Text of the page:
by Brandi Amara Skyy

Oprah. Photo credit: nbcdfw.com

On Tuesday night, my wife and I went to the Texas State Fair. Our tradition is to go at least once since it was one of our first dates. We eat lots of fried food (mine vegan), have a Buzzball (these amazing tiny round adult beverages that contain 15 – 20 percent alcohol), which we couldn’t find this year, and just enjoy each other’s company as we walk around and people watch.

Normally, I don’t think twice about going, but this time was different.

We made our first trip to the fair after I had read a story about a baby giraffe in the petting zoo. People were reporting that the baby giraffe seemed distressed and were worried about it. I know the fair has LOTS of animals (I get it, its part of the ‘fun’), but the incident prompted me to really think about what my presence at the fair actually means — and supports.

A few days after seeing the baby giraffe story, someone on my Facebook shared a story about how in 1901 the fair set aside one day for black people to enjoy the festivities. The day was called “Colored People’s Day.” In 1946, the fair renamed the day to “Negro Achievement Day.” And in October of 1947, black people were allowed TWO Fair days instead of one.

Black women protesting Colored People’s Day at the Fair. Photo credit: TheStoryofTexas.com

Recently, I’ve seen a lot of calls on various blogs and social media to strip off our labels: gay, lesbian, queer, brown, black, female, etc. and identify as ‘human.’ For some, labels do more harm than good — especially if those labels come with unchecked power and privilege. But there are still others who feel they exist beyond human-created labels — what Gloria Anzaldúa calls, El Mundo Zurdo. And I get that. I live there too.

But then I remember how comforting it felt when I found out (via a label) that there was a community of cis-females who did drag and they had a name, “faux queen.” But without that searchable label of “faux queen” on Google, I never would have discovered this female drag subculture that I love so much. But more importantly, I would never have found my family.

Or the rich herstory that I am now a part of.

Now twelve years into performing drag, do I still claim the same label of faux queen as I did when I started? No. I’ve shed that label for one that doesn’t root drag in gender, but in art. I’m now a drag artist. Humans, like snakes, shed our skins when they no longer serve us. Our metamorphosis just looks a bit different. We change jobs when we outgrow the one we’re in; we move out of state or out of the country, we say goodbye to friendships that no longer serve us — all these things we leave behind are layers of ourselves. They are labels of who we once were.

And here’s the real tea I’ve discovered about labels: They’re easy to strip off when you know who are, but it’s a lot harder to do when you’re busy discovering who you want to be. And that is a never ending process.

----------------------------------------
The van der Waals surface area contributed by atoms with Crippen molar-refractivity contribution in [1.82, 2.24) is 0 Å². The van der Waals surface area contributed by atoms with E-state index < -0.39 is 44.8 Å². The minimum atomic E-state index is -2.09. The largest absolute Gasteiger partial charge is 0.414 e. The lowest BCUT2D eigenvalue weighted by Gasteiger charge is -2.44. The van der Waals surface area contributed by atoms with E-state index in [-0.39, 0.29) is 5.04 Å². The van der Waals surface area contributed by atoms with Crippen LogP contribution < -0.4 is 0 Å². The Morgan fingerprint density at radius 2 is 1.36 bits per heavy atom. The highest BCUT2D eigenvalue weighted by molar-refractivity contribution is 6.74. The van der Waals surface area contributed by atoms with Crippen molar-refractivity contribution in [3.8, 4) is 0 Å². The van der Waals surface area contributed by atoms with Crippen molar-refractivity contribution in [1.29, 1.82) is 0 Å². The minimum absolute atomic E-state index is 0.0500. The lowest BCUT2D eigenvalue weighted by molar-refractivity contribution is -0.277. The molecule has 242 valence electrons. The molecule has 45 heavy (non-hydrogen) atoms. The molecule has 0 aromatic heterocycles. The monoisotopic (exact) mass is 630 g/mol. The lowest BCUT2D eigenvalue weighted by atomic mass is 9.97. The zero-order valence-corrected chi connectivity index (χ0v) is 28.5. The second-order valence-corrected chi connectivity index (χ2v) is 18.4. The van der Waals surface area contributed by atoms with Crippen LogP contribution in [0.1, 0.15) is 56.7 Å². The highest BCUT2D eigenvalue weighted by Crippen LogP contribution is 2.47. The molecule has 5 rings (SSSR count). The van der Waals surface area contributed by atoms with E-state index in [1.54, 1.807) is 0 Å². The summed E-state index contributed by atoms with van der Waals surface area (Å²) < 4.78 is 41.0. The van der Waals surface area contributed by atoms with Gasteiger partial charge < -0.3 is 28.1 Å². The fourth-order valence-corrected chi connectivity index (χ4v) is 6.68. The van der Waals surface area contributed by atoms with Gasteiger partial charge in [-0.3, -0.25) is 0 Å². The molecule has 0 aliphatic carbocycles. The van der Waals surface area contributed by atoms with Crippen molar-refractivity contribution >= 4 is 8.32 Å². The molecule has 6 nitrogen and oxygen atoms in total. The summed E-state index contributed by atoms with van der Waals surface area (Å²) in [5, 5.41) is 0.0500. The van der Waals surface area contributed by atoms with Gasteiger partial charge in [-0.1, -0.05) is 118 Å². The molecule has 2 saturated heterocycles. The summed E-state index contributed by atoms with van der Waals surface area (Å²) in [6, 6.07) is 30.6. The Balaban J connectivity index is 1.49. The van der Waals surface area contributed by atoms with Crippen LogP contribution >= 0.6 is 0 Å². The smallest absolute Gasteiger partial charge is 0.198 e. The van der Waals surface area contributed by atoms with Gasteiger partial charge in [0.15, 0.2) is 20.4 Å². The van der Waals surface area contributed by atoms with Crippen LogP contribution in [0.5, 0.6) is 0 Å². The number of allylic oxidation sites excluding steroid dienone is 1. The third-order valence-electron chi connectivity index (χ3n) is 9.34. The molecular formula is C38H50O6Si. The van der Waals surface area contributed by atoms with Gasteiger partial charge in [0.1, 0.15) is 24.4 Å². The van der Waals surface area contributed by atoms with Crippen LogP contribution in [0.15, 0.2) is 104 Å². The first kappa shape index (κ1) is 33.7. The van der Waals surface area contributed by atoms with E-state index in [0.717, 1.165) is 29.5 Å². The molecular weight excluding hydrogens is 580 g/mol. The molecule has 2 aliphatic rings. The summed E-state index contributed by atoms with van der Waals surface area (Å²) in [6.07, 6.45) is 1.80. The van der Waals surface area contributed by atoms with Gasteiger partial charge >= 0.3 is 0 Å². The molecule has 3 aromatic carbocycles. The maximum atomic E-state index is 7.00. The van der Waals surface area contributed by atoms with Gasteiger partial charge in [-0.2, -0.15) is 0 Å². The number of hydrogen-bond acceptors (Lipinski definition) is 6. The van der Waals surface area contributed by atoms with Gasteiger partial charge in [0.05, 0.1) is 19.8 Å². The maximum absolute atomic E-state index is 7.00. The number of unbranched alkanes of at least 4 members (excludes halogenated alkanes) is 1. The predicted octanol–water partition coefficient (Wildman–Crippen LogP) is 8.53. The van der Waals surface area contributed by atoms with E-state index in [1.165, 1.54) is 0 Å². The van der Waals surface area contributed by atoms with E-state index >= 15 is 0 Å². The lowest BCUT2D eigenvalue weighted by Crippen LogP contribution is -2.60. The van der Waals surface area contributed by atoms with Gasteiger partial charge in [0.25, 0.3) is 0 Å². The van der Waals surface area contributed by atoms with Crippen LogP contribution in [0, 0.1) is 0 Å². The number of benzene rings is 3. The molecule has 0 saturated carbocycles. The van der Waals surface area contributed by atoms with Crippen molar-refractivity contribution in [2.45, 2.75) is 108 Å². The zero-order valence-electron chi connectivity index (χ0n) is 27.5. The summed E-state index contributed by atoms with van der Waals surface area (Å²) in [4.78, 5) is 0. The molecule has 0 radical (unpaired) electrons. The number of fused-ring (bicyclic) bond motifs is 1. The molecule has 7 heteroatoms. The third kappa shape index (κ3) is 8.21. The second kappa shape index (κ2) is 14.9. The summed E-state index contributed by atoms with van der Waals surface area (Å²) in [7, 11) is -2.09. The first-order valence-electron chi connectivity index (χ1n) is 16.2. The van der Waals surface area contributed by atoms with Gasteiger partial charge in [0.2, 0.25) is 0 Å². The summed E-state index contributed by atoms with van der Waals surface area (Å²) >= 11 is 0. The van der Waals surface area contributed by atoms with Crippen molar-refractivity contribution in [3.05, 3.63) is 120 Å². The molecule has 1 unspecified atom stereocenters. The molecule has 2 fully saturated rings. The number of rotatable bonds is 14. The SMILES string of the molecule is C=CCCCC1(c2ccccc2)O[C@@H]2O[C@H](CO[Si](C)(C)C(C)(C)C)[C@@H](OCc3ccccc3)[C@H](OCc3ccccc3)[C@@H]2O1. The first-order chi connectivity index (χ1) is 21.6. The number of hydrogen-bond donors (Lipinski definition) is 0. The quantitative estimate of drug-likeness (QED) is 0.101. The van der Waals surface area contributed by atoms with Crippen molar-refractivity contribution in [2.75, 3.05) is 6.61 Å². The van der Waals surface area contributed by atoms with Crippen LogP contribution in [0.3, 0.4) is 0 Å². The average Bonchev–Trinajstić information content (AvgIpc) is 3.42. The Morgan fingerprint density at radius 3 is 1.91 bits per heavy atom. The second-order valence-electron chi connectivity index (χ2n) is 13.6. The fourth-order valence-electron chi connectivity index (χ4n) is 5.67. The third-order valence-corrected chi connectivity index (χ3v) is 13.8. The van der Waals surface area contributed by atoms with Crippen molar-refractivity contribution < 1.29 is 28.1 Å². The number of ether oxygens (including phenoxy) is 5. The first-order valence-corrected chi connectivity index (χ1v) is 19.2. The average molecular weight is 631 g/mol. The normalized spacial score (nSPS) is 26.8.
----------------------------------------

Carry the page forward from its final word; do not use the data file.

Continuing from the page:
And whereas I might be comfortable shedding off “faux queen” and claiming drag artist, I am not ready to shed certain identifiers (my term for labels) because I’m still trying to understand myself within them.

Because our identifiers (if we let them) are lenses in which to view the world around us. Vegan and brown were the lenses I used to view the State Fair of Texas this week. Those were also the lenses that prompted this Trending Tea. Next week my lens might be something else. Because identifiers and labels are not static meaning they don’t affix themselves on our personhood forever. They are fluid; We may rip them off at anytime. Or chose to embrace them until we are ready to let them go. And I’m not ready to let my identifiers of vegan, brown, queer, married, bruja, activist and womyn go because they are currently fueling and serving my mission to color the world diverse.

Even the labels that have traditionally been seen as privileged — white, male, heterosexual — can be tools for learning about the world if they are viewed and understood in a certain way.

Because anything can be of use as long as we are cognizant of it. And our labels, our lenses, can be a major point of our activism. Just this week my friend and fellow activist Ashlee Marie Preston started a petition on change.org to deny Caitlyn Jenner an award for her ‘activism.’ Because of Ashlee’s petition, Caitlyn is no longer being awarded by the St. John’s Medical Center at the Trans Film Festival on Saturday. Ashlee’s activism is rooted in her identity as a Trans woman of color because she knows those identities are still not equal to cis White heterosexual male. And because she embraced her ‘labels,’ she rewrote the history books to be a little more reflective of her and other trans women of color experiences.

Ashlee Marie Caitlyn Jenner. Photo credit: change.org

Anything you claim, whether it’s your labels or freedom from them, will be infused with power. The question and the call to action we all should really be asking is: What are you going to do with said power?